Dollar surges as Fed ends QE on hawkish note

NEW YORK (Reuters) - The dollar surged to a three-week high and government bond yields rose on Thursday, one day after the U.S. Federal Reserve took a more hawkish tone in its assessment of the economy as it announced the end of its six-year bond-buying program.

Global equity markets rose, as Wall Street stocks jumped in afternoon trading and European shares gained as investors were heartened by surprisingly strong third-quarter economic growth in the United States.

While the Fed's decision to no longer add to its holdings of Treasury bonds and mortgage-backed securities, a program which at its peak pumped $85 billion a month into the financial system, investors were somewhat surprised by the central bank's expression of confidence in the U.S. recovery, despite global growth concerns. The policy statement prompted financial markets to rethink the growing consensus that the Fed's first interest-rate hike would not be until late in 2015.

The Fed did note in its statement Wednesday after its two-day meeting that overnight borrowing costs would remain near zero for a "considerable time."

"The tone in the statement was relatively more hawkish than had been anticipated," said Mohannad Aama, managing director of Beam Capital Management LLC in New York. "The FX markets have concluded an interest rate hike is going to happen probably sooner rather than later."

The dollar rose 0.2 percent against a basket of six major currencies and rose 0.2 percent against the euro, to $1.2618. The benchmark 10-year Treasury note yield rose 7/32 in price to yield 2.296 percent.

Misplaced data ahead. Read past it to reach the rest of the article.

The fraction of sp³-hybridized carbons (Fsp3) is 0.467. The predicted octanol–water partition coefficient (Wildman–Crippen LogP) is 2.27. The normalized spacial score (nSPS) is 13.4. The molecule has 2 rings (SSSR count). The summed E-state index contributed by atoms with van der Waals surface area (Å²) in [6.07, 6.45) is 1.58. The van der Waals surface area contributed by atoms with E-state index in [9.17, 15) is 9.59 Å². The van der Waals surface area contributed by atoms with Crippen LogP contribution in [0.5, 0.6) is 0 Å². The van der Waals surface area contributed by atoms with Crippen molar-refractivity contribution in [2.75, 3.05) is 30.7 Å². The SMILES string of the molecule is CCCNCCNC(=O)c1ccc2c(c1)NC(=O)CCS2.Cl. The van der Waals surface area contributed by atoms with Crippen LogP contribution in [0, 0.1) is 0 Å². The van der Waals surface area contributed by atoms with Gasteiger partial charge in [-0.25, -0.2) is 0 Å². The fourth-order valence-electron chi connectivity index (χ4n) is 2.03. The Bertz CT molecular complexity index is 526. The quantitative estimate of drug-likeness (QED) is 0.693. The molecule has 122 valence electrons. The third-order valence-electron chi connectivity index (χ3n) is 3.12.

MSCI's index of equities in 45 countries narrowly rose 0.04 percent. The pan-European FTSEurofirst 300 index of leading companies ended 0.6 percent higher at 1,327.58 points. The index has risen about 9 percent since a 13-month low hit on Oct. 16.

The Dow Jones industrial average rose 210.61 points, or 1.24 percent, to 17,184.92, the S&P 500 gained 13.8 points, or 0.7 percent, to 1,996.1, and the Nasdaq Composite added 18.15 points, or 0.4 percent, to 4,567.38.

Visa Inc surged 9.8 percent as the biggest boost to both the Dow and S&P 500 a day after it reported adjusted earnings that topped expectations, and said the mobile payment industry would be a "great driver" for business.

Gold slumped to a three-week low just under $1,200 an ounce, pressured by the strong dollar. Oil also fell, with Brent crude down 0.7 percent to $86.51 a barrel and U.S. crude down 1.1 percent to $81.25 a barrel.

In Brazil, the country's currency, the real, and stocks rallied on Thursday, a day after the central bank unexpectedly hiked interest rates, which signaled that President Dilma Rousseff may make market-friendly policy changes after her narrow re-election victory on Sunday.

The real jumped as much as 3 percent while the benchmark Bovespa index rose 2.8 percent. The real had hit a nine-year low against the dollar on Monday after Rousseff defeated challenger Aecio Neves.


(Editing by Meredith Mazzilli and Leslie Adler)